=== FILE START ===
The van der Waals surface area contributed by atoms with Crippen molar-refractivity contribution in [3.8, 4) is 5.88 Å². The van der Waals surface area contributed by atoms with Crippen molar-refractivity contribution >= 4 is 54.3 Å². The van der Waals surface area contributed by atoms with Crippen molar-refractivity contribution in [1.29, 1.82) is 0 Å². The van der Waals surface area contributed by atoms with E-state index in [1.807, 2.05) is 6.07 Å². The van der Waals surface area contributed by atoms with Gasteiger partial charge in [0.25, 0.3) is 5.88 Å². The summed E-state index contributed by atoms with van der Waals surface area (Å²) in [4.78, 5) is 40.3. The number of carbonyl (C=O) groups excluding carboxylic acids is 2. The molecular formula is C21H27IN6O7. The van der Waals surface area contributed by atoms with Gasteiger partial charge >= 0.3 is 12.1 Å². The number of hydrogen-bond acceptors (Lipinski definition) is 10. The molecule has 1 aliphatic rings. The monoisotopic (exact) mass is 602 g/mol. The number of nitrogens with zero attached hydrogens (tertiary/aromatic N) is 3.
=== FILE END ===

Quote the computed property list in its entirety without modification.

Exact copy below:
The van der Waals surface area contributed by atoms with Crippen molar-refractivity contribution in [3.8, 4) is 5.88 Å². The van der Waals surface area contributed by atoms with Crippen molar-refractivity contribution >= 4 is 54.3 Å². The van der Waals surface area contributed by atoms with Crippen molar-refractivity contribution in [1.29, 1.82) is 0 Å². The van der Waals surface area contributed by atoms with E-state index in [1.807, 2.05) is 6.07 Å². The van der Waals surface area contributed by atoms with Gasteiger partial charge in [0.25, 0.3) is 5.88 Å². The summed E-state index contributed by atoms with van der Waals surface area (Å²) in [4.78, 5) is 40.3. The number of carbonyl (C=O) groups excluding carboxylic acids is 2. The molecular formula is C21H27IN6O7. The van der Waals surface area contributed by atoms with Gasteiger partial charge >= 0.3 is 12.1 Å². The number of hydrogen-bond acceptors (Lipinski definition) is 10. The molecule has 1 aliphatic rings. The monoisotopic (exact) mass is 602 g/mol. The number of nitrogens with zero attached hydrogens (tertiary/aromatic N) is 3.